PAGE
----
I think because the boys don't really look different, and with the treatment they appear as any other child their age, people assume it's not really an issue. But without treatment our boys would be crippled. In fact, even with treatment, from damage to joints, there are many children living now, who are really suffering from the complications of haemophilia. It is a rare disease, and it can have devastating effects.

There are many, many other rare diseases, and families on the 28th of this month - next Thursday are raising awareness of their own particular rare disease. People are doing this around the world, so please support them. Listen to them, for they so want to be heard.

What are your thoughts? what will you do / would you do -  to raise awareness?

Wednesday, 13 February 2013

it's ok to ask for help

I am as stubborn as a mule at times, and being too proud is a downfall of mine. Although, i am sure i am not alone in this.

I am quite happy to offer help, and really enjoy blessing others... but when it comes to admitting i need others, well...that's another story.

As some of you know, i have 5 children (one still in utero, but making presence known by the day) 2 of whom were diagnosed with severe heamophilia A when just babies. Heamophilia is a genetic disorder, meaning that there is a chance with each pregnancy, that we could have another child born with the diagnosis of heamophilia.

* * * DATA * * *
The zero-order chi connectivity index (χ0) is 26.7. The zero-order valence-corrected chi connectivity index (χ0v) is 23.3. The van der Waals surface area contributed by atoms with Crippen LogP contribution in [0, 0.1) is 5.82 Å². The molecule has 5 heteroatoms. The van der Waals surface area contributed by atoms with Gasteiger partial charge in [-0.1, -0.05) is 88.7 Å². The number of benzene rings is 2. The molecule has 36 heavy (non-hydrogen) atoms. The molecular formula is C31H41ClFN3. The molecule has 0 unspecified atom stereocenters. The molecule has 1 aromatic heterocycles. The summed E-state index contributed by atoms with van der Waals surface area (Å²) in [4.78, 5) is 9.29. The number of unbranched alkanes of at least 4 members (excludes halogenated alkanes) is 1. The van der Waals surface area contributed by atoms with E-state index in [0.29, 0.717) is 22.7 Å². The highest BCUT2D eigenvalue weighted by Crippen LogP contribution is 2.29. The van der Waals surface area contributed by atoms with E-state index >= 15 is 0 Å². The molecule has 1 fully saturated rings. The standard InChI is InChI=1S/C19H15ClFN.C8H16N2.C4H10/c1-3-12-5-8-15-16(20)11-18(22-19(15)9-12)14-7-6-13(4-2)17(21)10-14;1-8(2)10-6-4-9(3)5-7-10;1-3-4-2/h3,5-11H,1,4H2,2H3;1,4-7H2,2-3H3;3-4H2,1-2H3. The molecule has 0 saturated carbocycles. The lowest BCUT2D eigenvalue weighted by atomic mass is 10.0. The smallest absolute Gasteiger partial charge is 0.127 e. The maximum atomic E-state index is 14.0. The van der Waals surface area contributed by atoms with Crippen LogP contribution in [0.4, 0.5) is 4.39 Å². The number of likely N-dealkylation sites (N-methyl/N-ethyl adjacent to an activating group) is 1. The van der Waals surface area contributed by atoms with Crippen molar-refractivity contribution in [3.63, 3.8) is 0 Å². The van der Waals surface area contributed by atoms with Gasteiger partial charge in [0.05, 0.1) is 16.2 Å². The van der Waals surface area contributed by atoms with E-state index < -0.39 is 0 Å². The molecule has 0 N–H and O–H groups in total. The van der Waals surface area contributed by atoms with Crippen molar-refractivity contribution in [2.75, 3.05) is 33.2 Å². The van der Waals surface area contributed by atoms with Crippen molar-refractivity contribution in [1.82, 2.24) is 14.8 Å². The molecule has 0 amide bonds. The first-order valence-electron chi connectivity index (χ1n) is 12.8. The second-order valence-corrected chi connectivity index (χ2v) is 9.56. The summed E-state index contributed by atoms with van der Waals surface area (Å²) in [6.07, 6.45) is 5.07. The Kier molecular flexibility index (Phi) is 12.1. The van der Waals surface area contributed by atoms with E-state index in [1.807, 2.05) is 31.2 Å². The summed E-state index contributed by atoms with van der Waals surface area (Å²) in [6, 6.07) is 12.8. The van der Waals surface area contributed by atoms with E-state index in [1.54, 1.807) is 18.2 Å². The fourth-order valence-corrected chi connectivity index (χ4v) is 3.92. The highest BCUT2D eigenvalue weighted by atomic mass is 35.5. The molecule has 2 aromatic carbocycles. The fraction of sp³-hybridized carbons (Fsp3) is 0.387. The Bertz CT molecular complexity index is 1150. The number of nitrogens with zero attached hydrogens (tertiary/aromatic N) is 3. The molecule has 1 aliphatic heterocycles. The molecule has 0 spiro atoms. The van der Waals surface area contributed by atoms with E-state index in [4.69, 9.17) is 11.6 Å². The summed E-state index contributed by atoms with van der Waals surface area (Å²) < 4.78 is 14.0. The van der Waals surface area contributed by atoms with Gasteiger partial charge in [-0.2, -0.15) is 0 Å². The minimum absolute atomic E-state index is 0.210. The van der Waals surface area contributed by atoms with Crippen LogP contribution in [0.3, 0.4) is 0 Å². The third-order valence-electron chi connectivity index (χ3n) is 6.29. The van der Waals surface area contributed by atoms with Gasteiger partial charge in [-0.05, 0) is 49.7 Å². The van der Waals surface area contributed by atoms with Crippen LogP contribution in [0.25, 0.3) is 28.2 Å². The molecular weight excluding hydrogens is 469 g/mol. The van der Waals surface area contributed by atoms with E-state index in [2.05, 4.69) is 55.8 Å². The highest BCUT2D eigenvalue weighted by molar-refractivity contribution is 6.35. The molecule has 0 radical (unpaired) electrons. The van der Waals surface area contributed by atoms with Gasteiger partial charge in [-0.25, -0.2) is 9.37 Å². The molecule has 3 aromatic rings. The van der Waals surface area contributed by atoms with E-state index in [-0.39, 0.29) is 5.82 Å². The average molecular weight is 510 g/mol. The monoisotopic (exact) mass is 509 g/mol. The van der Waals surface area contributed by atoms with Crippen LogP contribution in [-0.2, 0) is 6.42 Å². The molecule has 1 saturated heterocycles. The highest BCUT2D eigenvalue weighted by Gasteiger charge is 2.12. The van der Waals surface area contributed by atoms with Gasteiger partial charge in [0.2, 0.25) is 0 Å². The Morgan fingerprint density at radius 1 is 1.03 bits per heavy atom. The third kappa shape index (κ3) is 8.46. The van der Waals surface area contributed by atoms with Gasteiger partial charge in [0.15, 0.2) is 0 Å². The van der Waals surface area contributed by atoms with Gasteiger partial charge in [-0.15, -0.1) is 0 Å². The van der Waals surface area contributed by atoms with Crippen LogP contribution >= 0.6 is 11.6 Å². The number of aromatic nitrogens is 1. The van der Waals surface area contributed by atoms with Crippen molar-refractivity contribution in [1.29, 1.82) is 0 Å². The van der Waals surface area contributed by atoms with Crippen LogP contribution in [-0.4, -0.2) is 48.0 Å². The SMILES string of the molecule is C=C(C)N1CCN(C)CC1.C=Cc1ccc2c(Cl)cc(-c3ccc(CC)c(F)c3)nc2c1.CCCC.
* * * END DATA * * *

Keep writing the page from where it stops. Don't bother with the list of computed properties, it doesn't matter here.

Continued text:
Heamophilia is a bleeding disorder, whereby the liver does not produce enough of a certain part of the blood to produce a clot when needed. and it turns out we need to clot more than you might think. I'm not talking about scrapes of the skin, but rather a bump or a knock on the outside of the body can cause tiny capillaries to break inside of the body. and without fully functioning blood, this can cause a small knock to turn in to a nasty bleed internally. "Which sucks," (words from my 7 yr old son)

As a preventative measure we are BLESSED to have a medicine we can give our boys that will give the blood a 'boost'. unfortunately the medication does only last for a very short time once given, meaning medication is a part of daily life in our household.

The hardest thing for my boys, is that this medication needs to be given in to the vein. (not into tissue like for diabetics) and that is an art in itself - ask any parent of a boy on prophylactic (preventative)  treatment.

It is hard for parents (and i can only speak for myself) treating your babies, as when you first start with treatment (even at the hospital) of course your child will cry. They will look at you with tear brimmed eyes that say "help me mummy" - and you have to hold it together. You will smile and say "it's ok bubba, it will be over soon" (whilst calling out to God from the bottom of your breaking heart,  for his grace) You will sing - when all you feel like doing is screaming. You will access your baby, while wishing there was another way....  Not because you are strong. But because you are their source of comfort, you are their parent.

 What advice do i have for other parents ? Cling to Christ. He is the source of our peace .

I should point out -  it gets easier. In many ways. Austin had a port until he was 3 years, and so the transition to accessing his veins was easier, given he could converse with us. He has always been a very brave and loving child, and has always trusted in us and our ability. (even when our hands were shaking).